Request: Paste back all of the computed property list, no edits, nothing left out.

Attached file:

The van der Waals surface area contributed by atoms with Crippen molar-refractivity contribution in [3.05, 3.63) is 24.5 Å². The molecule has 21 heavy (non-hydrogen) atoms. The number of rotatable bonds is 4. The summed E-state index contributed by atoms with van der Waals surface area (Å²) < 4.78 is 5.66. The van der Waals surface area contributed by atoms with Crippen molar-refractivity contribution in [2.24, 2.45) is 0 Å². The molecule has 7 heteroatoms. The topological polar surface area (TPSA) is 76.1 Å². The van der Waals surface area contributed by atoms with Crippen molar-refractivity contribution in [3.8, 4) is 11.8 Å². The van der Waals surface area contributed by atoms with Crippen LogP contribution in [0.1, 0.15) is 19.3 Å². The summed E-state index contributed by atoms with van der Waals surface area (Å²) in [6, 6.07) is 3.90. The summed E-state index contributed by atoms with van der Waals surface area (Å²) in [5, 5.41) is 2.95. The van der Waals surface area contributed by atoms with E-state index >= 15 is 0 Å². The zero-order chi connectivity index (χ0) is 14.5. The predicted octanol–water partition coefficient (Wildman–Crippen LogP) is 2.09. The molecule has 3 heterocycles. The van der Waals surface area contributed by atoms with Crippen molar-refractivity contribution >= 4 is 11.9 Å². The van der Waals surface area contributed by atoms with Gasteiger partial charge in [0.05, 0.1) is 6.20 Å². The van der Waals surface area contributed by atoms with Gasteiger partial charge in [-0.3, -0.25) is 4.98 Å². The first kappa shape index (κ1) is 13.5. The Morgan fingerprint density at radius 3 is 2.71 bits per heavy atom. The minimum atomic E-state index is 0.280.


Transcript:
The van der Waals surface area contributed by atoms with Crippen molar-refractivity contribution in [3.05, 3.63) is 24.5 Å². The molecule has 21 heavy (non-hydrogen) atoms. The number of rotatable bonds is 4. The summed E-state index contributed by atoms with van der Waals surface area (Å²) < 4.78 is 5.66. The van der Waals surface area contributed by atoms with Crippen molar-refractivity contribution in [2.24, 2.45) is 0 Å². The molecule has 7 heteroatoms. The topological polar surface area (TPSA) is 76.1 Å². The van der Waals surface area contributed by atoms with Crippen molar-refractivity contribution in [3.8, 4) is 11.8 Å². The van der Waals surface area contributed by atoms with Crippen LogP contribution in [0.1, 0.15) is 19.3 Å². The summed E-state index contributed by atoms with van der Waals surface area (Å²) in [6, 6.07) is 3.90. The summed E-state index contributed by atoms with van der Waals surface area (Å²) in [5, 5.41) is 2.95. The van der Waals surface area contributed by atoms with E-state index >= 15 is 0 Å². The zero-order chi connectivity index (χ0) is 14.5. The predicted octanol–water partition coefficient (Wildman–Crippen LogP) is 2.09. The molecule has 3 heterocycles. The van der Waals surface area contributed by atoms with Crippen molar-refractivity contribution >= 4 is 11.9 Å². The van der Waals surface area contributed by atoms with Gasteiger partial charge in [0.05, 0.1) is 6.20 Å². The van der Waals surface area contributed by atoms with Gasteiger partial charge in [-0.3, -0.25) is 4.98 Å². The first kappa shape index (κ1) is 13.5. The Morgan fingerprint density at radius 3 is 2.71 bits per heavy atom. The minimum atomic E-state index is 0.280.